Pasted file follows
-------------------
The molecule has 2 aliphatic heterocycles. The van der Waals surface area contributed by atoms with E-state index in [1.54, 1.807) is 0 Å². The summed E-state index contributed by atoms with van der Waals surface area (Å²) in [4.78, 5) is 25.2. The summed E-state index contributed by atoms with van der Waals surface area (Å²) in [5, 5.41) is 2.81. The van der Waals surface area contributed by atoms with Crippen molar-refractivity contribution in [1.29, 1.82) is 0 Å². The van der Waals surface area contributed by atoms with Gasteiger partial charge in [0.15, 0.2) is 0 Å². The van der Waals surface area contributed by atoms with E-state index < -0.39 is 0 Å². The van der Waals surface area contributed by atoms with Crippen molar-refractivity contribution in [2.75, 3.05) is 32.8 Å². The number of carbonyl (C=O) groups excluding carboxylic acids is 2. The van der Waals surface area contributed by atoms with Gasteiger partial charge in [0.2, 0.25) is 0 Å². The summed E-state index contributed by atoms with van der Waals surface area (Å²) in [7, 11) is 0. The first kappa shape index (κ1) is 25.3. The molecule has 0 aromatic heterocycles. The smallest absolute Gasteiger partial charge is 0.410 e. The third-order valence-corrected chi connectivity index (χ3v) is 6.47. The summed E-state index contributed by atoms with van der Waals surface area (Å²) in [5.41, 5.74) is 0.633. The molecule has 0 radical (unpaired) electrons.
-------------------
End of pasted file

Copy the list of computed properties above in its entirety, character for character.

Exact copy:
The molecule has 2 aliphatic heterocycles. The van der Waals surface area contributed by atoms with E-state index in [1.54, 1.807) is 0 Å². The summed E-state index contributed by atoms with van der Waals surface area (Å²) in [4.78, 5) is 25.2. The summed E-state index contributed by atoms with van der Waals surface area (Å²) in [5, 5.41) is 2.81. The van der Waals surface area contributed by atoms with Crippen molar-refractivity contribution in [1.29, 1.82) is 0 Å². The van der Waals surface area contributed by atoms with Gasteiger partial charge in [0.15, 0.2) is 0 Å². The van der Waals surface area contributed by atoms with E-state index < -0.39 is 0 Å². The van der Waals surface area contributed by atoms with Crippen molar-refractivity contribution in [2.75, 3.05) is 32.8 Å². The number of carbonyl (C=O) groups excluding carboxylic acids is 2. The van der Waals surface area contributed by atoms with Gasteiger partial charge in [0.2, 0.25) is 0 Å². The summed E-state index contributed by atoms with van der Waals surface area (Å²) in [7, 11) is 0. The first kappa shape index (κ1) is 25.3. The molecule has 0 aromatic heterocycles. The smallest absolute Gasteiger partial charge is 0.410 e. The third-order valence-corrected chi connectivity index (χ3v) is 6.47. The summed E-state index contributed by atoms with van der Waals surface area (Å²) in [5.41, 5.74) is 0.633. The molecule has 0 radical (unpaired) electrons.